In this photo taken on Nov. 17, 2010, Joseph Tokar, 75, left, and Klara Rakhlin, 72, both Holocaust survivors from the former Soviet Union, attend a weekly meeting of survivors in the Brooklyn borough of New York. "I cannot imagine that someone would lie like that; it's a terrible crime," says Rakhlin of the 17 people, mostly Brighton Beach residents arrested on charges they faked stories of Holocaust survival to profit from money meant for survivors of Nazi persecution. "I lost my family in a concentration camp, and it's disgusting that people would get compensation although they haven't suffered."
Walk along the boardwalk on a late autumn day, and Brighton Beach can seem like an old-age home by the sea, where stooped ladies wear rouge like armor and almost everyone lives in the shadow of a difficult past.
Along this Brooklyn outpost's ocean edge — the heart of much community life here — locals are talking about the betrayal they feel after the arrest of 17 people, mostly Brighton Beach residents, on charges that they faked stories of Holocaust survival to profit from money meant for survivors of Nazi persecution.
"I cannot imagine that someone would lie like that; it's a terrible crime," says Klara Rakhlin, 72, her bright makeup stark against her black, coiffed hair as she speaks in Russian. "I lost my family in a concentration camp, and it's disgusting that people would get compensation although they haven't suffered."
Rakhlin was little more than a toddler in 1941, when she entered the Pechora concentration camp in what is now Ukraine's Vinnitsa region. By the time she left in 1944, she was school-aged.
The arrests don't close the books on the purported scheme. The organization in charge of awarding the money continues to weed through hundreds more case files to see how much further any deception may have spread. Federal prosecutors say they have already uncovered more than 5,500 fraudulent claims, many of them containing altered birth dates and faked stories of suffering.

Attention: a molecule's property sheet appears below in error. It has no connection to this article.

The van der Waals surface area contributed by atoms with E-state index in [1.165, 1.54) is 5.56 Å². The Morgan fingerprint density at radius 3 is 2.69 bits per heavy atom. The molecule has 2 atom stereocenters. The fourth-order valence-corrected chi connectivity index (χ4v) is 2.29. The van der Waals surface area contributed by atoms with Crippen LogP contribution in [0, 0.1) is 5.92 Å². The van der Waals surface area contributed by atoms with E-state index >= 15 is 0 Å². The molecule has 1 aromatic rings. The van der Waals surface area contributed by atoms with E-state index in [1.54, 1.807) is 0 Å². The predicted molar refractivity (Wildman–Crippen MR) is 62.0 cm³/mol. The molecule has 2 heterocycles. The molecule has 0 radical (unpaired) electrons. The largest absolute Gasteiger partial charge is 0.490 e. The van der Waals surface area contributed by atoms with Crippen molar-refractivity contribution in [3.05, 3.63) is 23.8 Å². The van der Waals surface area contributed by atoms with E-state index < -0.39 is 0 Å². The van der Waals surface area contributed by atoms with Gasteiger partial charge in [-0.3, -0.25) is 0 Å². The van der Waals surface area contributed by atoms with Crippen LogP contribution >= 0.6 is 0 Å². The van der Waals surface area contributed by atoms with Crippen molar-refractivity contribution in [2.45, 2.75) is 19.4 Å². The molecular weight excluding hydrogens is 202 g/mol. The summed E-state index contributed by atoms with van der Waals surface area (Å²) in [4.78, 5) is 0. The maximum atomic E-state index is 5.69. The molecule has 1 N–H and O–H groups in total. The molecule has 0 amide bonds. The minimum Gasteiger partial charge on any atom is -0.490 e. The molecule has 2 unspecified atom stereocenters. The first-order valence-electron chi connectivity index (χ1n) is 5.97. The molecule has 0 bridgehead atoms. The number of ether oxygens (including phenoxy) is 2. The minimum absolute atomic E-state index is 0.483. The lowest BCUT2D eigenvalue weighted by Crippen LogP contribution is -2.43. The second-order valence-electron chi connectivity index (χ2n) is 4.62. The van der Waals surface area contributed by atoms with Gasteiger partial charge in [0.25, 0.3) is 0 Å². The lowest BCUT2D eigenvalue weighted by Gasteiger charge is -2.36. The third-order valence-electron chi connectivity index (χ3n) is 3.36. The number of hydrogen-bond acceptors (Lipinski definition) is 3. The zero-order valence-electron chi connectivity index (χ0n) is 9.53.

Some people — overwhelmingly residents of this neighborhood and elsewhere in Brooklyn — have received letters informing them that they must either appeal or repay tens of thousands of dollars that the nonprofit group, the Conference on the Jewish Material Claims Against Germany, now believes were wrongly awarded.
Already, more than 90 people have told the Claims Conference, as it is commonly known, that they intend to appeal cancellation of their benefits. At least 35 more have returned the money or agreed to repay it on an installment plan.
Still other recipients are getting letters telling them their quarterly payments will be rationed out by the month, while the Claims Conference asks them to again detail their stories of persecution and re-evaluates their eligibility. Conference employees will work to find records that confirm each qualifying story, says Greg Schneider, the organization's executive vice president.
"Ninety-nine percent of the cases are clear cases, and there's no issue, and we won't be distracted from the fact that helping survivors is our core mission," Schneider said of the thousands of applications the group receives each year.